Shahid Afridi’s coming back to form gives a different taste of power-hitting
Shahid Afridi brings back the joy of watching the likes of Adam Gilchrist, Chris Gayle and so on © AFP
By Uzair Hasan Rizvi
We have all seen, admired and enjoyed the likes of Adam Gilchrist, Sanath Jayasuriya, Chris Gayle and Virender Sehwag destroying bowlers with their powerful shots which could ruin the careers of bowlers and change the scenario of any match.
And we all revere the player who literally makes our hearts skip a beat, for whom any ground in the world is not big enough, who still has the maximum fan following even among fans of rival teams and for whom the stadium erupts with chants of ‘Boom Boom’ when he comes to bat.
A few years ago, former England cricketer, Geoffery Boycott, said, “Shahid Afridi is fantastic, I love watching him play the game of cricket and undoubtedly he is the best entertainer in world cricket.”
Yes, it’s the Pathan from the Khyber Agency region of Pakistan who made his electrifying entry in international cricket at the age of 16 by scoring a century in his debut match off just 37 balls against Sri Lanka. It was the second fastest One Day International (ODI) century, followed by another record of the second fastest 50 in ODIs off just 18 balls.
He is a compulsive basher, literally unable to control his urges to swing every ball out of the park. His strike-rates are nearly unmatched and that is why he also holds the record of hitting maximum sixes in international cricket.
He also has the record of hitting the longest six in international cricket when he smashed South Africa’s Lonwabo Tsotsobe out of wanderers for a mammoth 158 metres.
Afridi started his career as a bowler but it took time for him to settle in and his ability as an all-rounder became clear. Soon he developed into one of the most lethal and famous leg-spinners. He offers so many varieties including the traditional leg break, the googly and the lethal fast one, causing a lot of trouble to the batsmen. And this is probably why he has 370 plus ODI wickets.
He has played very little in the longer format of the game for Pakistan due to his inconsistency and lack of self-control since he always tries to transfer the same aggression to Test cricket where his strike rate was almost touching 90%.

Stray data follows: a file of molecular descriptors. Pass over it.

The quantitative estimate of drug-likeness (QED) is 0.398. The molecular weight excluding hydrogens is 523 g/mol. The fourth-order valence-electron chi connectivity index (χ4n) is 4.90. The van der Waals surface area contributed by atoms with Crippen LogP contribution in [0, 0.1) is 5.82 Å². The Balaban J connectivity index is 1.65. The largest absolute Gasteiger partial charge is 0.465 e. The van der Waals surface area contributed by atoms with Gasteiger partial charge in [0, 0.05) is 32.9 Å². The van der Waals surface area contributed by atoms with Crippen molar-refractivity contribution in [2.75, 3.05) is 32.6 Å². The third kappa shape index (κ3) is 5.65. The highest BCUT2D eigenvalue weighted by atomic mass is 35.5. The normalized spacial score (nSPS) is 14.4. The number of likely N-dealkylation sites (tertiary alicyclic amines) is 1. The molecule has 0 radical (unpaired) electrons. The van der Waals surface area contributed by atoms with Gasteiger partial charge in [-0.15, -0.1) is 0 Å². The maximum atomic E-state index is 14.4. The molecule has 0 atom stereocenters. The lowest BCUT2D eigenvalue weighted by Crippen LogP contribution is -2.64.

And with the introduction of T20 cricket, Afridi has become even more brutal as it gives him the license to strike whatever comes in his way. He was awarded Player of the Tournament in the inaugural edition of the ICC World T20 in 2007, which Pakistan lost, but he made up for this loss when he took Pakistan to the victory in the same tournament in 2009 with his all-round performances, especially his winning knock in the final.
Immaturity and inconsistency have often threatened his game and have raised a lot of eyebrows even within the team, the management and his country. This is why after a short stint with captaincy when he took Pakistan to the semi-finals in the ICC World Cup 2011, he was relieved from his duties as a captain. However, Afridi has always managed to hold his place in the Pakistan cricket team, for his all-round skills.
When the old-guard celebrated his 34th birthday on March 1, 2014, a day before Pakistan was due to play their crucial match against, arch rivals, India in the Asia Cup 2014, many assumed that this would probably be the last leg of his career — the Asia Cup now and the World Cup next year. With his poor performances in the opening two matches, this assumption became even more vivid.
When Pakistan played against India, the match seemed to be over for the Pakistani side as their batsmen faltered and the team kept losing wickets. But then came this man and scored 34 runs from 18 balls which culminated with two consecutive sixes in the last over off Ravichandran Ashwin and sealed the famous win for Pakistan.
Even his die-hard fans doubted whether Afridi, suffering the worst batting slump of his career, would go on to become the team’s saviour. But Afridi’s heroics were compared to those of Javed Miandad who achieved a similar feat in the 1986 AustralAsia Cup final, when he hit Chetan Sharma for a winning six on the last ball.
Although Pakistan had virtually qualified for the finals, it still needed to defeat Bangladesh two days later on March 4. Putting the tigers to bat first, Bangladesh blasted Pakistani bowlers and scored their highest ODI score of 326 runs — a seemingly impossible target for Pakistan — made possible due to contributions from Ahmed Shehzad, Mohammad Hafeez, Fawad Alam and of course ‘Boom Boom Afridi’. Afridi, despite being injured, played like a warrior and equalled his own record of second-fastest half century off 18 balls and confidently led Pakistan into the finals.
Afridi proved that age is no bar for him and showed his critics his ability of being a match winner. His approach to batting changes the tempo of the game and inspires the mood of the audience, evidenced by the mass exodus of Pakistani spectators who went crazy after the win against Bangladesh.
He has blasted, smashed, pummelled and slashed every bowler out of the park and as an Indian fan, and more importantly a cricket fan, I can easily say that he is one of the most loved Pakistani cricketers in India as well. With this I would like to repeat Boycott’s words, “Undoubtedly he is the best entertainer in world cricket.”
Hats off to you Afridi! I, for one, would love to see you doing this for many more years to come.
(Uzair Hasan Rizvi is a sports aficionado who is currently studying Masters in Journalism from AJK Mass Communication Research Centre, New Delhi, India. He tweets as @RizviUzair. This article was first published in The Express Tribune)